This the fourth and final part of a larger series on "The Toyota Way" where I compare the culture of Toyota with the culture of Japan to see what about Toyota's culture is unique.
In the beginning of chapter 18 Principle 12 of "The Toyota Way" Jeffrey Liker introduces the concept of the Ohno Circle. For those of you who are unfamiliar, famous TPS founder/practitioner Taiichi Ohno would train his employees/students by drawing a circle on the ground near the production line and have the student stand there for 8 hours to observe a process without feedback. Once it is suppertime the student is simply asked to go home.
Image 1: hehe... losers*
This sounds absolutely absurd outside of the context of Asian cultures because this behavior draws heavily from Buddhist pedagogy .
"A boy living near a Buddhist temple can learn an untaught sutra by heart."
The boy living near the buddhist temple is a Japanese proverb I like to whip out when talking about Buddhist pedagogy. It embodies how many Japanese (and Asians) perceive not necessarily learning but mastery. It is the idea that deeply internalized learning and mastery come from passive and repetitive actions over a long period of time. This is starkly contrasted by western concepts of "learn by doing" or western stereotypes of geniuses being able to pick up concepts with no practice.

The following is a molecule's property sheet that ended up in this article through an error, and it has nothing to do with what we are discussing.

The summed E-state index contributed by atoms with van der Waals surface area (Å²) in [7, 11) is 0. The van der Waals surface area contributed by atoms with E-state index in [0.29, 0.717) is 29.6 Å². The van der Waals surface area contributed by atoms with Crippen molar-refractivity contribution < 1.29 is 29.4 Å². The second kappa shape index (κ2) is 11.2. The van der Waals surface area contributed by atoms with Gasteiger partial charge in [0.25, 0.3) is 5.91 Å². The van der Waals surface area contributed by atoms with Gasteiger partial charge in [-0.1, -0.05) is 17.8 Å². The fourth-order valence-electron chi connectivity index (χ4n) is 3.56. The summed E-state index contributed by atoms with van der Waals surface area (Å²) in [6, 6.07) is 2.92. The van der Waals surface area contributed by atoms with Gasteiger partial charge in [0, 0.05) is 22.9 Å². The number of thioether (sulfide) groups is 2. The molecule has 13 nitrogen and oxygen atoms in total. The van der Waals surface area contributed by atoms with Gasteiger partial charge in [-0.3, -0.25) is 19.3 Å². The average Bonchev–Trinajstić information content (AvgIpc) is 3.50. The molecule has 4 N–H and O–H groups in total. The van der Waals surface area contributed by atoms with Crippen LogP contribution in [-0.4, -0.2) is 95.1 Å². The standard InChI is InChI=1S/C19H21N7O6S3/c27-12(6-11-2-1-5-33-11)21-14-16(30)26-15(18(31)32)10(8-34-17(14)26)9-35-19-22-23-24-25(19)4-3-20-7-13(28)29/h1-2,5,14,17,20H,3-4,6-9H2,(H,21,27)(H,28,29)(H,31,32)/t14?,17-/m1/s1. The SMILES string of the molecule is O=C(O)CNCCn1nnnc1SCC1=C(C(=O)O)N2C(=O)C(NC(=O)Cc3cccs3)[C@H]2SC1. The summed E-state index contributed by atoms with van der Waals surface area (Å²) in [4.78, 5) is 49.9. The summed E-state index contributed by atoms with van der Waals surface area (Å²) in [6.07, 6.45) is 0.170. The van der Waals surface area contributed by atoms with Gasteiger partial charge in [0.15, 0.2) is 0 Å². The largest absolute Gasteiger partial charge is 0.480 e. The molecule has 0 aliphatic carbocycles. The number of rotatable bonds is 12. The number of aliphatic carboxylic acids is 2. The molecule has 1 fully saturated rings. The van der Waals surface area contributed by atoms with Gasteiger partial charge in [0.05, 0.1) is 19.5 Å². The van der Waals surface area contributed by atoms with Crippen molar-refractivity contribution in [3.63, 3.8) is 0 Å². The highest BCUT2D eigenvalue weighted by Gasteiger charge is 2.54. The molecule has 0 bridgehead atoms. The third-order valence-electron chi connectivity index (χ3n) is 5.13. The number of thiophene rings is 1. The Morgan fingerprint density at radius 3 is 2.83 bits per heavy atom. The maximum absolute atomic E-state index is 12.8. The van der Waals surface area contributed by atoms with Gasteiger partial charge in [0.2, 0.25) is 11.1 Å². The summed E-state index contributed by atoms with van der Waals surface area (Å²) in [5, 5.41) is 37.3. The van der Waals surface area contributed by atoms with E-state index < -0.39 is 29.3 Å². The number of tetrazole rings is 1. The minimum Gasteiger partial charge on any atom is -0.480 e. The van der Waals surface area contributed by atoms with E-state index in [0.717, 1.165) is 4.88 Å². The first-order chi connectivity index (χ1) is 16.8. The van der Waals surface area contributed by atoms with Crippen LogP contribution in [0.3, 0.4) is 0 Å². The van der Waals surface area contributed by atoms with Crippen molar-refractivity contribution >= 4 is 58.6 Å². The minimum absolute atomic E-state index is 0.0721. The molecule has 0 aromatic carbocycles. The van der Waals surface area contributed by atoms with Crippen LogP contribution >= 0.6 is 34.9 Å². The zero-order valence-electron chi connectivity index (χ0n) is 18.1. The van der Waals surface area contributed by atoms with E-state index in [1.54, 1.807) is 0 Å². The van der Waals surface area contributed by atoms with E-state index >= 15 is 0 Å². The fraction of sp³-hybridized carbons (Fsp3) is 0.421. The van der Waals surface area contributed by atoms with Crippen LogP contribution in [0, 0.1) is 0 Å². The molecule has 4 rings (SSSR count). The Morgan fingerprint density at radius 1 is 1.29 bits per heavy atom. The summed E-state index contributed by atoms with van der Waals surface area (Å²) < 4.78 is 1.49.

Obviously, there are merits to both systems:
-If someone understands a concept if explicitly told, there is no point in dragging it out in a cloud of nebulous exercises.
-Mastery is almost entirely dependent on discipline as well as insight and there is no "teaching" this.
Just two examples of an almost an endless list of reasons for one over the other. However,
Taiichi Ohno chose this methodology because of his inner promptings of Buddhist pedagogy.
Perhaps in an exclusive instance Liker flirts with the concept that TPS practices are intrinsically linked with Japanese culture in the section "The Way of Genchi Genbutsu Is Ingrained in a Country's Culture" and points to a study done at the University of Michigan by Richard E. Nisbett. The study suggests that background information was retained more readily by Japanese students than by Americans. Liker doesn't go into very much depth on why this this is the case and pulls away after stating that perhaps it may be fundamentally more difficult for Westerners to emulate Genchi Genbutsu. I find this perhaps the most disappointing part of the book. Not in what he suggests but by what he was on the verge of discussing but doesn't.